President Barack Obama delivers a speech at the Operations and Checkout Building at NASA Kennedy Space Center in Cape Canaveral, Fla. on Thursday, April 15, 2010. Obama visited Kennedy Space Center to deliver remarks on a new course the Administration is charting for NASA and the future of U.S. leadership in human space flight. Credit: NASA/Bill Ingalls


President Barack Obama delivers a speech at the Operations and Checkout Building at NASA Kennedy Space Center in Cape Canaveral, Fla. on Thursday, April 15, 2010. Obama visited Kennedy Space Center to deliver remarks on a new course the Administration is charting for NASA and the future of U.S. leadership in human space flight.
Credit: NASA/Bill Ingalls

Earlier this week, the White House Office of the Press Secretary released “100 Examples of President Obama’s Leadership in Science, Technology, and Innovation.”

Private sector boosterism is on display as SpaceX CEO, Elon Musk discusses space matters with President Barack Obama at the Kennedy Space Center in Cape Canaveral, Florida. Courtesy: White House

Private sector boosterism is on display as SpaceX CEO, Elon Musk discusses space matters with President Barack Obama at the Kennedy Space Center in Cape Canaveral, Florida.
Courtesy: White House

This Impact Report is admittedly a self examination of Obama’s interest and investment in science and technology, a review that includes a section (#84-87) on “Reinvigorating America’s Space Program,” underscoring efforts and elaborating on such areas as:

 

  • Fostering a burgeoning private space sector.
  • Driving down the cost of space exploration, while increasing capabilities for NASA’s journey to Mars.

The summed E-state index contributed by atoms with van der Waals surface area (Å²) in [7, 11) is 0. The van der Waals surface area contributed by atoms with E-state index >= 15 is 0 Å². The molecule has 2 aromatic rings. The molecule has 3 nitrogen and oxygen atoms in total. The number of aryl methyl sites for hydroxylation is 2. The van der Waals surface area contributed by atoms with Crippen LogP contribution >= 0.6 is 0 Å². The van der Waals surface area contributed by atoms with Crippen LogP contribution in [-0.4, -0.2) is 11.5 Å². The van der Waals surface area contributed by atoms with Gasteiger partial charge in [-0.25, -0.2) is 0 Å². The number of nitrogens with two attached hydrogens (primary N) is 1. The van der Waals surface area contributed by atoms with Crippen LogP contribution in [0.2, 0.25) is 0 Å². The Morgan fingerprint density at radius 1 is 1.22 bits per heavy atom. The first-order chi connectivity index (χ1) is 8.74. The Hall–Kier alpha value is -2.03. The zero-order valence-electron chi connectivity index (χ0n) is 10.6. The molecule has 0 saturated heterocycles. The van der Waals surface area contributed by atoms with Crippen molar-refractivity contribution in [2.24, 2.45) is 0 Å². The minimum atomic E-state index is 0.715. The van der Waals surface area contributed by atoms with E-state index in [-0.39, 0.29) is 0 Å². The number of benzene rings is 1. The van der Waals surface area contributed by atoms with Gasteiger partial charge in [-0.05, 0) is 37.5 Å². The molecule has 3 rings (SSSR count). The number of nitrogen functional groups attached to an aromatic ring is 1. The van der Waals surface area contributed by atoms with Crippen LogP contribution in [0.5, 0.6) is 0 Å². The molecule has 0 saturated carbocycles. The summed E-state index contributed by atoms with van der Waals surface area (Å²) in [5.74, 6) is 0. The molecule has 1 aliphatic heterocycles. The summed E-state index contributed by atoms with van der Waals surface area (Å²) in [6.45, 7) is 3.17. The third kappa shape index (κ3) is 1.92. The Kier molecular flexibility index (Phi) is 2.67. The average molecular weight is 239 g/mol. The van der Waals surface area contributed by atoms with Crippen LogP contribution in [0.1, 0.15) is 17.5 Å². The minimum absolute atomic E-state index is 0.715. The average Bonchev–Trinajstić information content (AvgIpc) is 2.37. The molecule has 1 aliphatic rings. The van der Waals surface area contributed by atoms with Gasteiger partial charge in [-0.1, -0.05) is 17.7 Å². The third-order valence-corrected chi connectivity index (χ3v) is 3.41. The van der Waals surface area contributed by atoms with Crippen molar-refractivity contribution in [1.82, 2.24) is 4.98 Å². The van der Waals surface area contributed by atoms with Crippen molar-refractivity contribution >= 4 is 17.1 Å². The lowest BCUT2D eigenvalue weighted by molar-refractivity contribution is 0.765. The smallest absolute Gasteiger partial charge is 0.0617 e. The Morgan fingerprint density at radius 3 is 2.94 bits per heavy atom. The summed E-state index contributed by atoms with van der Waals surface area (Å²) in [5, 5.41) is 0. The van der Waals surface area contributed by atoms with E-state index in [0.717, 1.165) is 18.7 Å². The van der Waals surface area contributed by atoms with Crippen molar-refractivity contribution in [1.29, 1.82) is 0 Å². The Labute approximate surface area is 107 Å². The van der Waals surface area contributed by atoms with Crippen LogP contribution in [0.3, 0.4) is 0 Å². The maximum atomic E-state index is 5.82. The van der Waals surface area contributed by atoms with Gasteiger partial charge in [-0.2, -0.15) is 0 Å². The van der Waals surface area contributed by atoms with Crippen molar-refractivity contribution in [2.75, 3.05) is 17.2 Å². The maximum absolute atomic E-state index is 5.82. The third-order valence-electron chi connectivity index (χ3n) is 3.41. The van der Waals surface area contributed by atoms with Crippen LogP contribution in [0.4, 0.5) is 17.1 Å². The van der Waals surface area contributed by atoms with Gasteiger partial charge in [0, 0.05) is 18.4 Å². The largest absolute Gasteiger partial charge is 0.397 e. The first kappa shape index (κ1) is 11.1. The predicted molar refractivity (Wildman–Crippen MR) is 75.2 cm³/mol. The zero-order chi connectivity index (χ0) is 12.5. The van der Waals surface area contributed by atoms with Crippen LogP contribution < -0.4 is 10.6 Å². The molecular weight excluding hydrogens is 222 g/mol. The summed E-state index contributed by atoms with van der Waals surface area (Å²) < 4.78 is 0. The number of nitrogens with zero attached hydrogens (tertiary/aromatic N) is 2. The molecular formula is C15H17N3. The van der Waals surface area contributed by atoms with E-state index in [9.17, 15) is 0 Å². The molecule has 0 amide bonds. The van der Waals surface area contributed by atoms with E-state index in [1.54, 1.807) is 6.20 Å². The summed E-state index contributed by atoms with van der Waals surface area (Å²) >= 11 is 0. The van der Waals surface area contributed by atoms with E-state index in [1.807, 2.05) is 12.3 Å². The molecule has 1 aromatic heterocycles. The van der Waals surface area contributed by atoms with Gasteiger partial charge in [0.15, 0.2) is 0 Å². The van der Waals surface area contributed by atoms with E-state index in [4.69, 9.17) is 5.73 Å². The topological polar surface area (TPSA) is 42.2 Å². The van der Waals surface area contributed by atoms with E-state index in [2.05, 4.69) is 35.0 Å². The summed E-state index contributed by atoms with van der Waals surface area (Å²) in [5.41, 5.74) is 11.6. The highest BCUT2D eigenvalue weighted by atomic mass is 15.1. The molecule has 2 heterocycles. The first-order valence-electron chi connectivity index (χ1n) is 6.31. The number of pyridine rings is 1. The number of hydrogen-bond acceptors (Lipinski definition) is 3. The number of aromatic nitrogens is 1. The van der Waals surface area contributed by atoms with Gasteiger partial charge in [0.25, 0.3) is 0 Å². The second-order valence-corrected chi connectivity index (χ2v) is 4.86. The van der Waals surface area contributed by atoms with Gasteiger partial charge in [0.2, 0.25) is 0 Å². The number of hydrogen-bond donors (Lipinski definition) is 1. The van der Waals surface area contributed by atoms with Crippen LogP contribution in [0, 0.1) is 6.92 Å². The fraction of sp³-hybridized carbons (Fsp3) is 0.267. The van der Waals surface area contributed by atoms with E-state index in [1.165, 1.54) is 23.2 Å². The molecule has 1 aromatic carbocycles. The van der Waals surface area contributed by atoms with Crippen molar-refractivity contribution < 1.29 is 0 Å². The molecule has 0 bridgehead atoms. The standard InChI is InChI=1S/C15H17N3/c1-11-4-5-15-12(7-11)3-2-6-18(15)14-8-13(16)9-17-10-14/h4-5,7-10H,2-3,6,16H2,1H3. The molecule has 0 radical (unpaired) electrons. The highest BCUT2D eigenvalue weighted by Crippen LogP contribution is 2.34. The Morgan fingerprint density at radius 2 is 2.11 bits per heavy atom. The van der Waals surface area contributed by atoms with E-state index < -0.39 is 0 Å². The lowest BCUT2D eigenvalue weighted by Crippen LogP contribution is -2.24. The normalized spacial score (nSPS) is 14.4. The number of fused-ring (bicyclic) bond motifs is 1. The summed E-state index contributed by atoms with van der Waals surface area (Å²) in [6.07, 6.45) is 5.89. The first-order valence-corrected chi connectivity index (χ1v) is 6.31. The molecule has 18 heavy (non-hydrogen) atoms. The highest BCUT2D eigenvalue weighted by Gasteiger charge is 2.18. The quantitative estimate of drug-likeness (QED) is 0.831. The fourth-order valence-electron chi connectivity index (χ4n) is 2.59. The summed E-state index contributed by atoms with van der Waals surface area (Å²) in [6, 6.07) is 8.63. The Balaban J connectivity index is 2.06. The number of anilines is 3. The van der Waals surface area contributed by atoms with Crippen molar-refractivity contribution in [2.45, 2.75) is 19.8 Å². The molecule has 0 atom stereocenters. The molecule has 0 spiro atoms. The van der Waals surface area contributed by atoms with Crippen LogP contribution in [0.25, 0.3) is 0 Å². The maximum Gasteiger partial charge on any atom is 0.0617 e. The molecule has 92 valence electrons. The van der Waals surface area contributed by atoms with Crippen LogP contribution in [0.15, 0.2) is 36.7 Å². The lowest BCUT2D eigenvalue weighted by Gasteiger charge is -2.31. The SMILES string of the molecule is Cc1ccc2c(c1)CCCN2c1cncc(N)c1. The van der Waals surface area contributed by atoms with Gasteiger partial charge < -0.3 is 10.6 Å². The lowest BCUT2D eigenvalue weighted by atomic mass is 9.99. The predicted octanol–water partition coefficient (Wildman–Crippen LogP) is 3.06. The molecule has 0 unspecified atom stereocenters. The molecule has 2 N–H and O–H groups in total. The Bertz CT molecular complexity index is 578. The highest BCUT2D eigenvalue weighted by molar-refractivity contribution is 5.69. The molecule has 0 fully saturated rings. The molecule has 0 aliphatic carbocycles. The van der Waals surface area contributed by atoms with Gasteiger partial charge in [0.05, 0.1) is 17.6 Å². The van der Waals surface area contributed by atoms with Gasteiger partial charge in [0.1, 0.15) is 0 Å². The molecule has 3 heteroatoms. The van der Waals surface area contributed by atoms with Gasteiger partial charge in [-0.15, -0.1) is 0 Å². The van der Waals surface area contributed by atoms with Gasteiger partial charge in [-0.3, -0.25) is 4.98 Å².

• Extending the life of the International Space Station (ISS).
  • Expanding the capabilities of robotic space missions.

 

 

 

 

 

 

 

As noted by the Wilson Center: “Of course, only the passage of time will allow for anyone to definitively measure the impact of the Obama White House on science, technology, and innovation, and their impacts on our nation in turn, but, according to the Office of the Press Secretary, we have at least 100 things to be thankful for.”

President Obama looks through a telescope during the 2009 White House Astronomy Night. Credit: Chuck Kennedy

President Obama looks through a telescope during the 2009 White House Astronomy Night.
Credit: Chuck Kennedy

President Barack Obama meets with Apollo 11 astronauts Buzz Aldrin and Michael Collins, right, Carol Armstrong, widow of Apollo 11 commander Neil Armstrong, NASA Administrator Charles Bolden, and Patricia Falcone, OSTP Associate Director for National Security and International Affairs, left, in the Oval Office. This gathering marked the 45th anniversary of the Apollo 11 lunar landing. July 22, 2014. Credit: Official White House Photo by Pete Souza

President Barack Obama meets with Apollo 11 astronauts Buzz Aldrin and Michael Collins, right, Carol Armstrong, widow of Apollo 11 commander Neil Armstrong, NASA Administrator Charles Bolden, and Patricia Falcone, OSTP Associate Director for National Security and International Affairs, left, in the Oval Office. This gathering marked the 45th anniversary of the Apollo 11 lunar landing. July 22, 2014.
Credit: Official White House Photo by Pete Souza

 

 

 

 

Furthermore, as the Obama White House folds up shop and the nation decides on the next administration, how the President valued the space program will come under new scrutiny and review.

 

 

 

 

 

To read through this IMPACT REPORT: 100 Examples of President Obama’s Leadership in Science, Technology, and Innovation, go to:

https://www.whitehouse.gov/the-press-office/2016/06/21/impact-report-100-examples-president-obamas-leadership-science

 

Credit: OSTP/White House

Credit: OSTP/White House

 

 

 

 

 

 

 

 

 

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